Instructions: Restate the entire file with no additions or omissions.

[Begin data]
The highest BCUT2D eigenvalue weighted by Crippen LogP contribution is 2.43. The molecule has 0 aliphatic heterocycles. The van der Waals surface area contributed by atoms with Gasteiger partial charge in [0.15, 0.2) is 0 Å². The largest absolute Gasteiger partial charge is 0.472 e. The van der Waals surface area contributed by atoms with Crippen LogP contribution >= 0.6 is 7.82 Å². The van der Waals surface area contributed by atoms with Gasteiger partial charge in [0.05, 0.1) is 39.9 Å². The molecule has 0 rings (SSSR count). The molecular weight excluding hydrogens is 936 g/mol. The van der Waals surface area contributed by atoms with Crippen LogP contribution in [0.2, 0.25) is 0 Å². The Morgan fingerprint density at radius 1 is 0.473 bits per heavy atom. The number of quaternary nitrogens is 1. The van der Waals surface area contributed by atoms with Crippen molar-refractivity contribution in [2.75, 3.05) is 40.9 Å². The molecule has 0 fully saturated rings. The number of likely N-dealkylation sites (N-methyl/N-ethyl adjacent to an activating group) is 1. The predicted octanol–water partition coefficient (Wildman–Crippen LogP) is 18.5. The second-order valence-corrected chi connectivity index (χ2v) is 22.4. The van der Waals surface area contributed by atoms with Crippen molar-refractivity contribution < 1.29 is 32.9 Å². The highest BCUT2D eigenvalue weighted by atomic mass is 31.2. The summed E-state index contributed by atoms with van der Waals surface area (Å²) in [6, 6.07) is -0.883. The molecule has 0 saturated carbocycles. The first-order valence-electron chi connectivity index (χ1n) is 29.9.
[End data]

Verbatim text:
The highest BCUT2D eigenvalue weighted by Crippen LogP contribution is 2.43. The molecule has 0 aliphatic heterocycles. The van der Waals surface area contributed by atoms with Gasteiger partial charge in [0.15, 0.2) is 0 Å². The largest absolute Gasteiger partial charge is 0.472 e. The van der Waals surface area contributed by atoms with Crippen LogP contribution >= 0.6 is 7.82 Å². The van der Waals surface area contributed by atoms with Gasteiger partial charge in [0.05, 0.1) is 39.9 Å². The molecule has 0 rings (SSSR count). The molecular weight excluding hydrogens is 936 g/mol. The van der Waals surface area contributed by atoms with Crippen LogP contribution in [0.2, 0.25) is 0 Å². The Morgan fingerprint density at radius 1 is 0.473 bits per heavy atom. The number of quaternary nitrogens is 1. The van der Waals surface area contributed by atoms with Crippen molar-refractivity contribution in [2.75, 3.05) is 40.9 Å². The molecule has 0 fully saturated rings. The number of likely N-dealkylation sites (N-methyl/N-ethyl adjacent to an activating group) is 1. The predicted octanol–water partition coefficient (Wildman–Crippen LogP) is 18.5. The second-order valence-corrected chi connectivity index (χ2v) is 22.4. The van der Waals surface area contributed by atoms with Crippen molar-refractivity contribution < 1.29 is 32.9 Å². The highest BCUT2D eigenvalue weighted by atomic mass is 31.2. The summed E-state index contributed by atoms with van der Waals surface area (Å²) in [6, 6.07) is -0.883. The molecule has 0 saturated carbocycles. The first-order valence-electron chi connectivity index (χ1n) is 29.9.